Gramma Grunt written by Donald R. Burleson is the first story in the collection and it announces the quality to follow with flair and a nicely darkening tone. Messing with a witch is rarely a good plan and Jason Mitchell finds out that a witch can have a very long memory and an even longer reach.
The Fit written by Ramsey Campbell is a very dark mix of sexual awareness, family and a vengeful witch. The oppressive atmosphere of the context is beautifully conjured and the witch sharply malicious. It is the way that the currents of the story are guided together into an multi-layered confrontation is a wonder of economical, biting writing.
The Mandrakes written Clark Ashton Smith is a joy, the wonderful language that seems archaic without every creaking, a sharp plot and fierce outcome all managed and controlled with seemly effortless mastery of the form and content.
The Only Way to Fly written by Nancy Holder looks at a witch flying to a retirement home on an aeroplane who has a chance to think hard about the choices she has made. Nancy Holder carefully set up the question of , how late is too late and delivers an unexpected and very satisfying answer.
Of Time and Space written by Hugh B. Cave is a gripping story of poisonous gift and the festering memory of a wrong. While the main character is unsympathetic and as the reveal shows has earned his fate, the process is neatly done and the reader is drawn in as much as Victor Dalbin is into the grip of the plot.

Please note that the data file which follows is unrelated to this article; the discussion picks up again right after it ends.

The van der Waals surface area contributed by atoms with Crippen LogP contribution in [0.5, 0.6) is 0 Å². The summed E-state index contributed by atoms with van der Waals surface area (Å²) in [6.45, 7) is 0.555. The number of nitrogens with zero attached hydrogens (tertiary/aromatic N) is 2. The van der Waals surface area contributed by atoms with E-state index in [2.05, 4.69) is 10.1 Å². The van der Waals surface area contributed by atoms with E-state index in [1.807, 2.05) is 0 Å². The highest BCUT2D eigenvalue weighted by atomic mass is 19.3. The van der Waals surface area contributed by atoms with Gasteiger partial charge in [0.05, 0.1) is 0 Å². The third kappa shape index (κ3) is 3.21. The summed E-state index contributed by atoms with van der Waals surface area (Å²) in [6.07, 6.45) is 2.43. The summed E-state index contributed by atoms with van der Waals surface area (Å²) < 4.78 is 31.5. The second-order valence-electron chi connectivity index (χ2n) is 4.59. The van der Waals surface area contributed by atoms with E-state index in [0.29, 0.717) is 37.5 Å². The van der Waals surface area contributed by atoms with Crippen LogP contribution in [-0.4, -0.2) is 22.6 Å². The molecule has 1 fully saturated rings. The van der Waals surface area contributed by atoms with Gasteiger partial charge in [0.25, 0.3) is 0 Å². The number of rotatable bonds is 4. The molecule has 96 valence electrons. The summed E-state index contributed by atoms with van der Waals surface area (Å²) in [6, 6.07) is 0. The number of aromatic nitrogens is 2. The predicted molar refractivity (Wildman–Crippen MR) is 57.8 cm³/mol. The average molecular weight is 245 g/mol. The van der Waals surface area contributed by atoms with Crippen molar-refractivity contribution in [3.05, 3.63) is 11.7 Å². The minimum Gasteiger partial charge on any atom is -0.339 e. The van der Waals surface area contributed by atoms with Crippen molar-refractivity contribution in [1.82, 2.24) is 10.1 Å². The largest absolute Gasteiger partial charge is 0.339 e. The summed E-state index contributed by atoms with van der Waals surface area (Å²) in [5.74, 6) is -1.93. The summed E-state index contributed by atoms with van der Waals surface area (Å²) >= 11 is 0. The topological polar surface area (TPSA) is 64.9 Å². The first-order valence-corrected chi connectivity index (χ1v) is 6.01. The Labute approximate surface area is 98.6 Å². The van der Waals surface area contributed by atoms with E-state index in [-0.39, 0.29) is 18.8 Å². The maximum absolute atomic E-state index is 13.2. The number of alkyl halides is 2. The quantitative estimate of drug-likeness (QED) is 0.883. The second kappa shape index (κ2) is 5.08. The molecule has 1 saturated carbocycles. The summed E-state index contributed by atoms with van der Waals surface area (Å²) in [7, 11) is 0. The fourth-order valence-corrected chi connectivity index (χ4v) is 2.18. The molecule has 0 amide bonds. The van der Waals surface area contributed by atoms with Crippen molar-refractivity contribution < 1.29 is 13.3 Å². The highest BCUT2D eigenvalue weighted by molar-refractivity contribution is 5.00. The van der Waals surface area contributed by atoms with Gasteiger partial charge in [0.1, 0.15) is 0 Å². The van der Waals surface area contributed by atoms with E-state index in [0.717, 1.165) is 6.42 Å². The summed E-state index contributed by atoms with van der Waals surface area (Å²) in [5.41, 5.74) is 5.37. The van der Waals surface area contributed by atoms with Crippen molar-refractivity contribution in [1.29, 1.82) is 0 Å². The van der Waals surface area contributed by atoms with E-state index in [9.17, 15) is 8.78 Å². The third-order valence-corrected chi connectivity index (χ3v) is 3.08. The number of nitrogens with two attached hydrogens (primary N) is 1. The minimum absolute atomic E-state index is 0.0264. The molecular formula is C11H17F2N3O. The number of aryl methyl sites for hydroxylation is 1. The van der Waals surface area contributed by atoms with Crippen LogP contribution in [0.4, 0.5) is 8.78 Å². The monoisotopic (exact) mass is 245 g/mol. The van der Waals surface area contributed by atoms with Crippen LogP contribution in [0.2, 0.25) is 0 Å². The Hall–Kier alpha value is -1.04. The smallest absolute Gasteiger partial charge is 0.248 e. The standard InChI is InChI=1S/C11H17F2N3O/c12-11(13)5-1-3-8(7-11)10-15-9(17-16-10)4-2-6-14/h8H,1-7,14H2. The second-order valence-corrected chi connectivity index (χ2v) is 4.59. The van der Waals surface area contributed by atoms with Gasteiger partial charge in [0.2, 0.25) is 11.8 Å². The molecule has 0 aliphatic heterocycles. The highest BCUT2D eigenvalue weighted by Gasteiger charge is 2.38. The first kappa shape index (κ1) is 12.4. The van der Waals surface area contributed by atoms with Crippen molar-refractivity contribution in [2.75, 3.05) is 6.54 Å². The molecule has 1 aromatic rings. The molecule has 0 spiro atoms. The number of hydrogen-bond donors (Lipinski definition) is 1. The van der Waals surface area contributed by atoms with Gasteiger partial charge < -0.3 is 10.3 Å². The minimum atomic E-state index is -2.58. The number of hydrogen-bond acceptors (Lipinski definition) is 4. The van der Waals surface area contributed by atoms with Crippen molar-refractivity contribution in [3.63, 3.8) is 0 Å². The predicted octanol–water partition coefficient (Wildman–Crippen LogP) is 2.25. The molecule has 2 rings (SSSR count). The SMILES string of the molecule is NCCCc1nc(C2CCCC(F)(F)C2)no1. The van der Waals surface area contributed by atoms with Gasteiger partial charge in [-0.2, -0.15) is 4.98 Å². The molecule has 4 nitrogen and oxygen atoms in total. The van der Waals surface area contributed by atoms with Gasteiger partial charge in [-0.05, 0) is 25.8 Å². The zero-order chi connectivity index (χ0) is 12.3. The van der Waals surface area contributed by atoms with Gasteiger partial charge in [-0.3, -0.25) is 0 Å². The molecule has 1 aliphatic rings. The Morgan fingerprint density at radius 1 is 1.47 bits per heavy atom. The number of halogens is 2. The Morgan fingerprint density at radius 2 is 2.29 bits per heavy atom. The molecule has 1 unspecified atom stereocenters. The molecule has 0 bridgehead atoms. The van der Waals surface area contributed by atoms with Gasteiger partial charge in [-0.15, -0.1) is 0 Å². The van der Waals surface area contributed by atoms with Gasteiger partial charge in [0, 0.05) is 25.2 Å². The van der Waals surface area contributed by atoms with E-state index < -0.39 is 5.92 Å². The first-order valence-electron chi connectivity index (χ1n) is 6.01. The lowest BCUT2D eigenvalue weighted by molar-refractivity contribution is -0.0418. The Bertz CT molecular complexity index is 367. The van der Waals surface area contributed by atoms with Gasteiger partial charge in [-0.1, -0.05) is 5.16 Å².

A Matter of Honour by R. K. Partain is charming, funny and smartly unexpected, marrying a witch means having a mother-in-law who has a large range of ways of making her displeasure felt. An old fashioned solution is proposed and the outcome is perfectly judged and executed.
Cerile and the Journeyer written by Adm-Troy Castro and The Wich of the World's End written by Darrell Schweitzer benefit greatly by being placed together in the sequence, Cerile first then the Witch of the Worlds End. Both are similar in that they are strongly flavoured by fairy and folk tales while both are strongly individual and very different to each other. They have loss and longing as central themes captured and unfurled in different ways, reading them in sequence allows echoes and contrasts arise that increase the pleasure from both.
The Devil's Men by Brian Stableford and The Caress of Ash and Cinder written by Cindie Geddes are another set of stories that share a theme with very different treatments that work very well as individual stories and as a pair. Both are concerned with the clash of politics and witchcraft leading to horrible public deaths, both capture the relentless cruelty of power ever so willing to sacrifice others for its own aims. Bleak and painful, the stories never falter and have a melancholy strength to their writing.
Suffer a Witch written by Mike Baker is a very black comedy about the consequences that follow being a good witch, a witch dedicated to using witchcraft for good and being in the most pejorative version of the term, a do-gooder. The set up is superb and the pay off horrifying and satisfying.
This anthology has great stories and a smart and thoughtful sequence that balances individual stories as well as creating a consistent variety.

Friday, May 1, 2015